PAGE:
Islanders Seek New Escape Routes
By ANNIE KARNI
Special to the Sun
April 4, 2007
Residents of Roosevelt Island and their elected officials are pushing forward a plan to build a staircase and elevator that would connect the East River isle to the Queensboro Bridge.
Connecting the two-mile strip of land to the walkway on the lower level of Queensboro Bridge, the staircase and elevator would provide residents with an escape route in an emergency situation, community members said.
"You can't get off Roosevelt Island fast enough right now," the president of the Roosevelt Island Residents Association, Matthew Katz, said. "We need to find alternative ways to get people on and off the island."
If only the stairway were built, "it would be quite a hike" up to the bridge's walkway, Mr. Katz said. No cost estimate for the plan has been determined.
There are island apartment towers and two hospitals on the island, but no emergency room and only a part-time fire department. Roosevelt Island was developed by the state in the 1960s as a planned community to provide affordable housing for middle-class New Yorkers in rental and co-op facilities. The community has just one street -- Main Street. "You feel like you're somewhere in Middle America here," Mr. Katz said.
The few transportation options to Manhattan from Roosevelt Island are functioning at their peak capacity, and the island's population is expected to grow to about 20,000 residents from 12,000 over the next few years, according to Mr. Katz.
The island is currently accessible by one stop on the F train, the Q 102 bus, the tramway, and the Roosevelt Island lift bridge to Astoria, Queens. At rush hour, island residents commuting into Manhattan often have to let four or five subways pass them by before they're able to squeeze onboard, Mr. Katz said.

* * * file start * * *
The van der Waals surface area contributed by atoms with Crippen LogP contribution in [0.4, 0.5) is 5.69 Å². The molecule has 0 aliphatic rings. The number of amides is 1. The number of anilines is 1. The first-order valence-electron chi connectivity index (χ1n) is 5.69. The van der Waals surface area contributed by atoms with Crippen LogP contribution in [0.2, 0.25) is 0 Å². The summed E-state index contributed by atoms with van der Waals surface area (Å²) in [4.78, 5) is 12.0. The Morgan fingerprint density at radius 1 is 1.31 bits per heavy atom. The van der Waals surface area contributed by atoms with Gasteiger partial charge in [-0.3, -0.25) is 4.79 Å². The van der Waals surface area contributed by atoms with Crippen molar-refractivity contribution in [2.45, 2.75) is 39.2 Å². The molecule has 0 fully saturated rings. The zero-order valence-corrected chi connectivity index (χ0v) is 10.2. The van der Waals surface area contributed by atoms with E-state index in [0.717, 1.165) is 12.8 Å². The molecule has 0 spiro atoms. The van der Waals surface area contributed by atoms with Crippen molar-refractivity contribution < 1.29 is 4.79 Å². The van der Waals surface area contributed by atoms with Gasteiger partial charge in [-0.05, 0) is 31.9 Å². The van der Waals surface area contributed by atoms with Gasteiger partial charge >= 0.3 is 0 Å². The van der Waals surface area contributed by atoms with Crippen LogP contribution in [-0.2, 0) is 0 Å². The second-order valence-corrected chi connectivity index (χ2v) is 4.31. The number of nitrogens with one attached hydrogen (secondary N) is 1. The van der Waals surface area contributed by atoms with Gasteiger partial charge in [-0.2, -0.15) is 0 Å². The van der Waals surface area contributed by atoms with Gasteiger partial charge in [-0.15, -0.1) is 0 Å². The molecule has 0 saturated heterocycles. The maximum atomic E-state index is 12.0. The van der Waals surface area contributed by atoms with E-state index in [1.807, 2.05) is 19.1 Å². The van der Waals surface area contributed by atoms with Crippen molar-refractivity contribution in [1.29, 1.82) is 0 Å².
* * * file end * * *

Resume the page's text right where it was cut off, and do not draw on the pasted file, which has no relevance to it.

The lift bridge also often gets stuck and does not allow cars to pass to and from Roosevelt Island.
The proposed staircase and elevator would be built just south of the tramway station on the island, near the tennis bubble. The Queensboro Bridge, which stretches to midtown Manhattan from Queens, has an anchorage on Roosevelt Island that could be used to support the stairway, Mr. Katz said.
"I think it's a great idea to provide direct access from the bridge to the island," Council Member Jessica Lappin, who represents Roosevelt Island, said. "A stairway seems like a reasonable, low-cost way to provide that access." Ms. Lappin said she has already requested that the Department of Transportation pursue the plan, but that her appeal was shot down.
A spokeswoman for the Department of Transportation, Kay Sarlin, said yesterday that the department opposed the proposal. "The installation of an elevator would require the removal of one lane of traffic from one of the busiest bridges in New York City," Ms. Sarlin said in a statement. "Due to the limited capacity of an elevator as well as other issues with security, maintenance, access, landmarks status of the bridge, and costs, an elevator is not an option."
The transportation department would not build a stairway without an elevator because it would be inaccessible to people with disabilities.
The Roosevelt Island Residents Association plans to discuss the proposal at a Community Board 8 meeting Tuesday evening.